In [3], Marczewski proved that convergence almost surely (a.s.) is equivalent to convergence in probability precisely when is the (at most) countable union of disjoint atoms (i.e. purely atomic). In particular, convergence a.s. is defined by a topology when is purely atomic. It is well known that convergence a.s. need not be defined by a topology when is not purely atomic. Try to construct a counter-example on the unit interval with Borel -algebra and Lebesgue measure.

Today, I want to give an extension of Marczewski’s result which characterizes when convergence a.s. is defined by a topology. Using arguments similar to those in my last post, we will prove the following theorem.

LetTheorem 1be a finite measure space. There exists a topology on the space of measurable functions coinciding with convergence a.s. if and only if is purely atomic.

*Proof:* Marczewski’s result proves sufficiency, so we prove necessity. If is not purely atomic, then there exists a measurable subset which is not an atom and on which satisfies the intermediate value property. In particular, for each , there exists a partition of into measurable sets with . Consider the sequence formed by indicator functions of the :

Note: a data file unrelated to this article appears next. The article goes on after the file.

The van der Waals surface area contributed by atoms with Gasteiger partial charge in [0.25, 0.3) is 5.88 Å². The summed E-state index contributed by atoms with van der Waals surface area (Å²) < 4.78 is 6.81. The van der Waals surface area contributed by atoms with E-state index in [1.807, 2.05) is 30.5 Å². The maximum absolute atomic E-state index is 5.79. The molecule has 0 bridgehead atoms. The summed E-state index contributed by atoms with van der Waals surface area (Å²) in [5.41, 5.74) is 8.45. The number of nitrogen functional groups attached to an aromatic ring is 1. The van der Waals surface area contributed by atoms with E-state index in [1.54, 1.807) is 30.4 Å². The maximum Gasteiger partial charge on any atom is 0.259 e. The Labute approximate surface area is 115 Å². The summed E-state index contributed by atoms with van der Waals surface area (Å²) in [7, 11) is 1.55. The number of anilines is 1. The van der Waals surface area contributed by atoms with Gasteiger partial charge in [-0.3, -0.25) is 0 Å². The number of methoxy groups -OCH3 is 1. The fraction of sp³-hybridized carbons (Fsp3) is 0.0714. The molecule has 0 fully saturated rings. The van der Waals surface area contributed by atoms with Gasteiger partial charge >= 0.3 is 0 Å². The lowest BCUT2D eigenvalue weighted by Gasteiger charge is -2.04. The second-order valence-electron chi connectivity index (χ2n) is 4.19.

I claim that converges to zero in measure. Indeed, is supported on , for some and . Note tht as and implies . For any , for infinitely many , whence does not converge to zero a.s. Recall that if every subsequence of has a further subsequence which converges to some in a topology , then in . But convergence in measure implies convergence of a subsequence a.s. to the same limit, which is a contradiction.

- S.K. Berberian,
*Lectures in Functional Analysis and Operator Theory*, Spring Verlag 1974. -
- V.I. Bogachev,
*Measure Theory Volume I,*Springer 2007.

- V.I. Bogachev,
- E. Marczewski, “Remarks on the Convergence of Measurable Sets and Measurable Functions”,
*Colloquium Math.***2**(1955), 118-124.